Despite Allegation that Law Firm Was Not Providing “Legal Advice,” Complaint Triggers Duty to Defend Under Lawyers’ Professional Liability Policy

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A California federal court has held that a complaint alleging that a law firm was providing services in a non-legal capacity nonetheless triggered a duty to defend the firm under a lawyers’ professional liability policy, where the complaint also described legal-related services provided by the insured. Associated Indus. Ins. Co. v. Bloom, 2020 WL 5802949 (C.D. Cal. July 29, 2020).

An actress alleged that she was sexually assaulted by a film producer. The producer hired a law firm to provide “reputation management” services; the firm subsequently made several statements on the producer’s behalf purportedly to denigrate the credibility of the actress. The actress brought suit against the law firm for, among other things, intentional infliction of emotional distress and conversion of intellectual property. In the complaint, the actress alleged that the law firm was not acting “to provide legal advice,” but rather as a “fixer.” The law firm’s professional liability carrier denied coverage on the ground that the complaint was not brought for a covered professional service. In addition, the carrier took the position that an exclusion precluding coverage for any alleged “harassment” applied.

In the ensuing coverage litigation, the court denied the insurer’s motion for summary judgment and held that the insurer had a duty to defend against the underlying complaint. The court first held that despite the complaint’s characterization of the law firm’s work as being outside the scope of legal services, the complaint nonetheless described activities by the law firm that in fact related to legal services, such as supervising a factual investigation of the actress’s allegations and negotiating with a newspaper concerning an allegedly defamatory article. The court therefore held that the complaint potentially asserted liability arising out of a covered professional service.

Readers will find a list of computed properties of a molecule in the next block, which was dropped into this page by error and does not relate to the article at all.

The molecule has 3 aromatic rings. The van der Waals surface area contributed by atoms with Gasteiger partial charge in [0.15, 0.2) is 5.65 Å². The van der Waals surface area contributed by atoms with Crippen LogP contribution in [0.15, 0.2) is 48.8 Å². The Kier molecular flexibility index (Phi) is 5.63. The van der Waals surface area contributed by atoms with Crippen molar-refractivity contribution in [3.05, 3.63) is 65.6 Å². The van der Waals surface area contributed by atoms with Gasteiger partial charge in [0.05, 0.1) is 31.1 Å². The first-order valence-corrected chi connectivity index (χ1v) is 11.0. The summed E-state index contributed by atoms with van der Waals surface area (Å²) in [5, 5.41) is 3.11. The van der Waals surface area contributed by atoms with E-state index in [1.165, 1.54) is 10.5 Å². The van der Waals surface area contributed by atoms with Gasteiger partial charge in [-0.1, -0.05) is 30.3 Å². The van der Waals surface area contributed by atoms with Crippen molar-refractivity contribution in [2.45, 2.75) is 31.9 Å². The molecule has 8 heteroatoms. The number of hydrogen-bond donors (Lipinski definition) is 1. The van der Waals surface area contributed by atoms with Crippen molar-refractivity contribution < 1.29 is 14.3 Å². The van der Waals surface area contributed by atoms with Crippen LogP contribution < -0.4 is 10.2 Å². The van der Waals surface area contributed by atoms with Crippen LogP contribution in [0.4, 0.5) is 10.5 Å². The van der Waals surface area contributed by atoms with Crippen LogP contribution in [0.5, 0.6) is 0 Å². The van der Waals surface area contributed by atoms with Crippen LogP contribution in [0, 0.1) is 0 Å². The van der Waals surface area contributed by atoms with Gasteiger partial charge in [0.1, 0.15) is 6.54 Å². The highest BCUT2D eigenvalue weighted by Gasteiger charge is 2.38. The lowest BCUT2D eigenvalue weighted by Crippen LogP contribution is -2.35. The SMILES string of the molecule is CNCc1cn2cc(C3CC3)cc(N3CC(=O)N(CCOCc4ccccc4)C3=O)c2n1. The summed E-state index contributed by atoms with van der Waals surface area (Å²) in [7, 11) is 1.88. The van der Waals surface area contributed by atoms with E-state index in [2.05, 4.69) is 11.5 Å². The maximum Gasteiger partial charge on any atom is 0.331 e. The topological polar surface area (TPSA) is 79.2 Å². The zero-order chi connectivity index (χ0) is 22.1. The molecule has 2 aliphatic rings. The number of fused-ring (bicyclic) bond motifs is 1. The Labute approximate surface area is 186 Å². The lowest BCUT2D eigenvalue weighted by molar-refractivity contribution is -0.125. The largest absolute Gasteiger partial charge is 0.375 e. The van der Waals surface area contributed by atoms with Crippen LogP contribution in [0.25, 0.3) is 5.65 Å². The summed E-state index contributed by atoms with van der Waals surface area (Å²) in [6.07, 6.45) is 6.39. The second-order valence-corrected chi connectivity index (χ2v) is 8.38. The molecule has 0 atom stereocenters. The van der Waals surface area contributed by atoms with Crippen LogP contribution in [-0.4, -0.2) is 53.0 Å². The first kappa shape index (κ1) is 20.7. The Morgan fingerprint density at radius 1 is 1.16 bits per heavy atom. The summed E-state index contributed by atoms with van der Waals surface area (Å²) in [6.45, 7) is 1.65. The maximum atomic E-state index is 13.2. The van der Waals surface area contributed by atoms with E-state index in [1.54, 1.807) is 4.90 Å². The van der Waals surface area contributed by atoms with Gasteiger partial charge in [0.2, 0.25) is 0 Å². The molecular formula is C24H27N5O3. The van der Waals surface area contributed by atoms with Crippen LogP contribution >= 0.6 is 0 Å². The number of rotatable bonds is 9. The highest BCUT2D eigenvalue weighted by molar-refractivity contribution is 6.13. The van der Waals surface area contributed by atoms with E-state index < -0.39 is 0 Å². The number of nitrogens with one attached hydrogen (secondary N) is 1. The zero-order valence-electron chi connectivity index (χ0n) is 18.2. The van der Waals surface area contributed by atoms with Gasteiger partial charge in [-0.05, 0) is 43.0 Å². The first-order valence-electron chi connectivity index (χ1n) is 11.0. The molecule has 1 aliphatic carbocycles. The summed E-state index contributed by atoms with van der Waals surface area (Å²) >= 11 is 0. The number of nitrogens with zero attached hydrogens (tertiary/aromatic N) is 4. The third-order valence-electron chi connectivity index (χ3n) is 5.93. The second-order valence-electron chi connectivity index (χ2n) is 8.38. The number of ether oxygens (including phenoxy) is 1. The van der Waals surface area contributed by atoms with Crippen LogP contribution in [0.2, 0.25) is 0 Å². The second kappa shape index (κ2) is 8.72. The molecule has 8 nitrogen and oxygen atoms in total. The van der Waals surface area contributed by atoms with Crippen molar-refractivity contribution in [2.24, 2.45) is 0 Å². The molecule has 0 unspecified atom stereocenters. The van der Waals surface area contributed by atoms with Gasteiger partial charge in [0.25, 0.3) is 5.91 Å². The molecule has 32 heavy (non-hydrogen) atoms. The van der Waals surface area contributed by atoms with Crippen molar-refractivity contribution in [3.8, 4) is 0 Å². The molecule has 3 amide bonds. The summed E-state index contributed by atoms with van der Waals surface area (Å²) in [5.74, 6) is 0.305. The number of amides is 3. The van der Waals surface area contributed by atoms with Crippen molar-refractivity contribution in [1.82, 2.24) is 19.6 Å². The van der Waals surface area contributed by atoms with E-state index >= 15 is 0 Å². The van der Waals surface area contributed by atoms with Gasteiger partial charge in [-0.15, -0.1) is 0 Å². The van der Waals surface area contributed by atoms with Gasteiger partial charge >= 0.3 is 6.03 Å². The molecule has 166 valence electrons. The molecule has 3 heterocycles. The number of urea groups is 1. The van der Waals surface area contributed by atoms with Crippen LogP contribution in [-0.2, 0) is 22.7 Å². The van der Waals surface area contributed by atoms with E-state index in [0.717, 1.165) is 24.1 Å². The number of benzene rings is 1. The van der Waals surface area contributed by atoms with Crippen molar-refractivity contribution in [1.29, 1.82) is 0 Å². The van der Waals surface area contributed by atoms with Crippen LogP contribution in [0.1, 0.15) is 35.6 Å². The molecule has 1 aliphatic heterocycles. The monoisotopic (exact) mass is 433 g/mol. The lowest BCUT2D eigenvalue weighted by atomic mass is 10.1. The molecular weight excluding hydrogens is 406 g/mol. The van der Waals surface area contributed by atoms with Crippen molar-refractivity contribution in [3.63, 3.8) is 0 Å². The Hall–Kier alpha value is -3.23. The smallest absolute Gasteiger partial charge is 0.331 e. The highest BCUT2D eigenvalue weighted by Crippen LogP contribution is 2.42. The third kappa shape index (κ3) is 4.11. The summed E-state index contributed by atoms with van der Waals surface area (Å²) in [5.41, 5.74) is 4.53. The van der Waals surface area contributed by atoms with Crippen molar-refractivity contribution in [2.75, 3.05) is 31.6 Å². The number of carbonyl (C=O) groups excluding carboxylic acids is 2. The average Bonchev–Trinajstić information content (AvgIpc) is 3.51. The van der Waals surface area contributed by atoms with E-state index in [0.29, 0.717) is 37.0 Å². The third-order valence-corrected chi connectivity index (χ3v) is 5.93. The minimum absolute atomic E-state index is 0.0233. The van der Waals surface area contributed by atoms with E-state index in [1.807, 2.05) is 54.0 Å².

In addition, the court held that the complaint alleged conduct that potentially fell outside the harassment exclusion. Although the complaint alleged that the law firm repeatedly caused emotional distress to the actress, the complaint also made other allegations, such as that the law firm stole intellectual property from the actress, that may not involve “harassment.”

DISCLAIMER: Because of the generality of this update, the information provided herein may not be applicable in all situations and should not be acted upon without specific legal advice based on particular situations.

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